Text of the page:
Last Sunday in Abu Dhabi, the Williams Formula One team capped their best season in more than a decade with their first double-podium finish since 2005.
With Felipe Massa hunting down Mercedes' Lewis Hamilton in the final laps, it looked like Williams might even have enough pace for their first victory since early in 2012, but, in the end, Massa and his teammate Valtteri Bottas settled for second and third.
The result clinched third place in the constructors' championship for the Grove-based team—their best result since 2003, when, using BMW engines, they nearly snatched the constructors' title from Ferrari.
The big questions now are: Can Williams repeat—or even improve—in 2015? In other words, was 2014 an anomaly, or a sign of things to come?
To illustrate what a huge jump in performance Williams made in 2014, consider this: Massa and Bottas combined for nine podium finishes this year. In the previous nine seasons, the team had a total of just eight.
Looking ahead, Williams retain many of the advantages that sparked its 2014 renaissance but continued success is not a foregone conclusion.
"It’s a long-term project," said head of vehicle performance Rob Smedley—who moved from Ferrari to Williams with Massa for 2014—at a press conference in Brazil earlier in November. "You have to change cultures and methodology within the team and, like I’ve always said since I arrived at Williams, it’s very easy to change process, you can change process in a week—but it’s much more difficult to change culture."
He went on to reference Red Bull, who spent years in the wilderness of the midfield, first as Stewart Grand Prix, then as Jaguar and finally for four years as Red Bull before their breakthrough 2009 campaign. "They operate very well," Smedley said, "but it’s because the same core group was there for a long time. And that’s what we have to do at Williams."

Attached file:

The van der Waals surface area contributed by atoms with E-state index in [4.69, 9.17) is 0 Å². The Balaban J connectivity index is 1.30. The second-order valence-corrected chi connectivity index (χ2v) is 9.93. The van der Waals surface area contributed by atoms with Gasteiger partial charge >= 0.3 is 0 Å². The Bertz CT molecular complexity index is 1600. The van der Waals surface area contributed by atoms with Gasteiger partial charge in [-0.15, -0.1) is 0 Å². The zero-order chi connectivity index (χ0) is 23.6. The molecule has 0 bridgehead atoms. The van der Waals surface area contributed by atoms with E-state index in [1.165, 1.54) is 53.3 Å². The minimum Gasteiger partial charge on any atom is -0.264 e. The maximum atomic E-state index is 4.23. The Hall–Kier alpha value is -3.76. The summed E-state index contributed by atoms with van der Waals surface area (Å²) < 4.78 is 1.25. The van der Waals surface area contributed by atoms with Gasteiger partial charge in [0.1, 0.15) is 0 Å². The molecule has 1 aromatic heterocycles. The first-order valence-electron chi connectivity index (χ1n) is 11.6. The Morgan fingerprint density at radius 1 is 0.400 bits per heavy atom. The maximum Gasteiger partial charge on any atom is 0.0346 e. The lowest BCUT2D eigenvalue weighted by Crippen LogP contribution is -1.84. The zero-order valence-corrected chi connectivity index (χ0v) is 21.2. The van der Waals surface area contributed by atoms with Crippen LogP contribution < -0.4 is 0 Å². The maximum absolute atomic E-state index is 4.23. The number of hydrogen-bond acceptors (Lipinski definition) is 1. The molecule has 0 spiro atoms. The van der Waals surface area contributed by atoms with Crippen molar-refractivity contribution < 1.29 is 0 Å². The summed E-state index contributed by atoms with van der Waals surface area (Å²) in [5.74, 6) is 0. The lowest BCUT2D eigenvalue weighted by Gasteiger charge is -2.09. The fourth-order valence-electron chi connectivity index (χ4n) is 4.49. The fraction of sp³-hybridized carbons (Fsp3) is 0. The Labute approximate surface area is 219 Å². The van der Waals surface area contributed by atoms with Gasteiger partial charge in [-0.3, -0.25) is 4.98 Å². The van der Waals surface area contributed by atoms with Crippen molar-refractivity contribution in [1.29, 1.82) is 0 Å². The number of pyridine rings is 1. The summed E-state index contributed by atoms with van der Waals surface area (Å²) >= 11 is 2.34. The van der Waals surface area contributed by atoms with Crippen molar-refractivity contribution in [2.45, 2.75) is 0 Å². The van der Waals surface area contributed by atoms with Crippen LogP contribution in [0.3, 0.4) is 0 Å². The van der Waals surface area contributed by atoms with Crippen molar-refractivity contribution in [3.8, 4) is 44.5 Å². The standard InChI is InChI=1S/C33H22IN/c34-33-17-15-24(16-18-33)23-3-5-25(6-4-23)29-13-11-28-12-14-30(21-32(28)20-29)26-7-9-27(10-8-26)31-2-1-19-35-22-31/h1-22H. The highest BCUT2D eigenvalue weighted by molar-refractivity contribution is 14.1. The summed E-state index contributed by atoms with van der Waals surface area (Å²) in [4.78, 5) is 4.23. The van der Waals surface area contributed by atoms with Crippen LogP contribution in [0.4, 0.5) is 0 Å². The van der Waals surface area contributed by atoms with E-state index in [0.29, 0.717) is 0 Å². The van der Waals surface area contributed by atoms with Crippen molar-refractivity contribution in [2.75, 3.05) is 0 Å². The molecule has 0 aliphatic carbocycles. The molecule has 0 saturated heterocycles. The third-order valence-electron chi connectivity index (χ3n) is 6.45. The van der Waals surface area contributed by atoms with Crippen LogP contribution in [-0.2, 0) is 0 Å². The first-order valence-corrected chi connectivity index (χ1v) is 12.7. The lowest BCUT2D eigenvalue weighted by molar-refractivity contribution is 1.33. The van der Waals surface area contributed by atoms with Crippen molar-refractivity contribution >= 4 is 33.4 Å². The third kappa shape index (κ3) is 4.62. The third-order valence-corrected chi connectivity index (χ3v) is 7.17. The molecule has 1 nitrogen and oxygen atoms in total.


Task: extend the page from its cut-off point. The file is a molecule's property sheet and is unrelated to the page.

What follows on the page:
That stability starts with the drivers. Bottas, who will be entering his third season as a Williams race driver (before that he spent three years testing for the team), is a superstar-in-the-making. After a solid, if unspectacular, start to the season, he closed with six podiums in the final 12 races to finish fourth in the drivers' championship—ahead of former world champions Sebastian Vettel, Fernando Alonso, Jenson Button and Kimi Raikkonen.
Meanwhile, at the end of 2013, Massa seemed to be limping to the end of his career. He was pushed aside at Ferrari to make way for Raikkonen's return and the Brazilian was winless since 2008, before he suffered a serious head injury at the 2009 Hungarian Grand Prix.
The beginning of 2014 was more of the same for Massa, but a pole position in Austria—the only one this year not taken by a Mercedes driver—proved to be the turning point. Massa scored three podium finishes in the last seven races, matching his total from the last three seasons at Ferrari. He never left, but this season still felt like a return for Massa, capped by the near-victory in Abu Dhabi.
The team confirmed in early September that both drivers would return for 2015.
The biggest factor in Williams' turnaround, though, has been their switch from Renault to Mercedes engines—a change that came at the perfect time, with Mercedes developing the dominant power unit under the new regulations for 2014.